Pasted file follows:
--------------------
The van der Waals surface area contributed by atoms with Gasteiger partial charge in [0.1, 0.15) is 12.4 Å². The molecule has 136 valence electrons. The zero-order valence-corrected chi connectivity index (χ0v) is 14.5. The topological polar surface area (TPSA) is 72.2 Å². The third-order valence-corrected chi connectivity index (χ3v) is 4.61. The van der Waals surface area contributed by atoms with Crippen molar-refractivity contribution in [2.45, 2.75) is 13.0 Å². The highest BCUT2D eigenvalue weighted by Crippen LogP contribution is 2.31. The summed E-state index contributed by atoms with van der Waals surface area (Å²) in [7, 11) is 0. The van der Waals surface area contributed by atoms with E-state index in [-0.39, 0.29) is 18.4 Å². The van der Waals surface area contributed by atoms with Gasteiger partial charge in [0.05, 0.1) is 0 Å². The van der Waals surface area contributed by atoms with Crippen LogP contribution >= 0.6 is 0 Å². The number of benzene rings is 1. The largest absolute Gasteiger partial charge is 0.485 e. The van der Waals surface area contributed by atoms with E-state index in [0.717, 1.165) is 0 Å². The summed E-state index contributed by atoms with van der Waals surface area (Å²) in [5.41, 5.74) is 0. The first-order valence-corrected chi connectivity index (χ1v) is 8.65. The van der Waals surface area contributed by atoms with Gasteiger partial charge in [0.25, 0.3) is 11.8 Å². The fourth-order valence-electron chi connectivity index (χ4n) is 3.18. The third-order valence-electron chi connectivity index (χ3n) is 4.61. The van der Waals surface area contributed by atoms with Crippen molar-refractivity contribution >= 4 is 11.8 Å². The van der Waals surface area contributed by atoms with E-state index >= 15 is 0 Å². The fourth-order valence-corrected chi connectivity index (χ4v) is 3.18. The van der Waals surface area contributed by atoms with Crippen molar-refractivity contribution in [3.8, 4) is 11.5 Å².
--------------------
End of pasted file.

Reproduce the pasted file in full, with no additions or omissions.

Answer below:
The van der Waals surface area contributed by atoms with Gasteiger partial charge in [0.1, 0.15) is 12.4 Å². The molecule has 136 valence electrons. The zero-order valence-corrected chi connectivity index (χ0v) is 14.5. The topological polar surface area (TPSA) is 72.2 Å². The third-order valence-corrected chi connectivity index (χ3v) is 4.61. The van der Waals surface area contributed by atoms with Crippen molar-refractivity contribution in [2.45, 2.75) is 13.0 Å². The highest BCUT2D eigenvalue weighted by Crippen LogP contribution is 2.31. The summed E-state index contributed by atoms with van der Waals surface area (Å²) in [7, 11) is 0. The van der Waals surface area contributed by atoms with E-state index in [-0.39, 0.29) is 18.4 Å². The van der Waals surface area contributed by atoms with Gasteiger partial charge in [0.05, 0.1) is 0 Å². The van der Waals surface area contributed by atoms with Crippen LogP contribution >= 0.6 is 0 Å². The number of benzene rings is 1. The largest absolute Gasteiger partial charge is 0.485 e. The van der Waals surface area contributed by atoms with E-state index in [0.717, 1.165) is 0 Å². The summed E-state index contributed by atoms with van der Waals surface area (Å²) in [5.41, 5.74) is 0. The first-order valence-corrected chi connectivity index (χ1v) is 8.65. The van der Waals surface area contributed by atoms with Gasteiger partial charge in [0.25, 0.3) is 11.8 Å². The fourth-order valence-electron chi connectivity index (χ4n) is 3.18. The third-order valence-electron chi connectivity index (χ3n) is 4.61. The van der Waals surface area contributed by atoms with Crippen molar-refractivity contribution >= 4 is 11.8 Å². The van der Waals surface area contributed by atoms with E-state index >= 15 is 0 Å². The fourth-order valence-corrected chi connectivity index (χ4v) is 3.18. The van der Waals surface area contributed by atoms with Crippen molar-refractivity contribution in [3.8, 4) is 11.5 Å².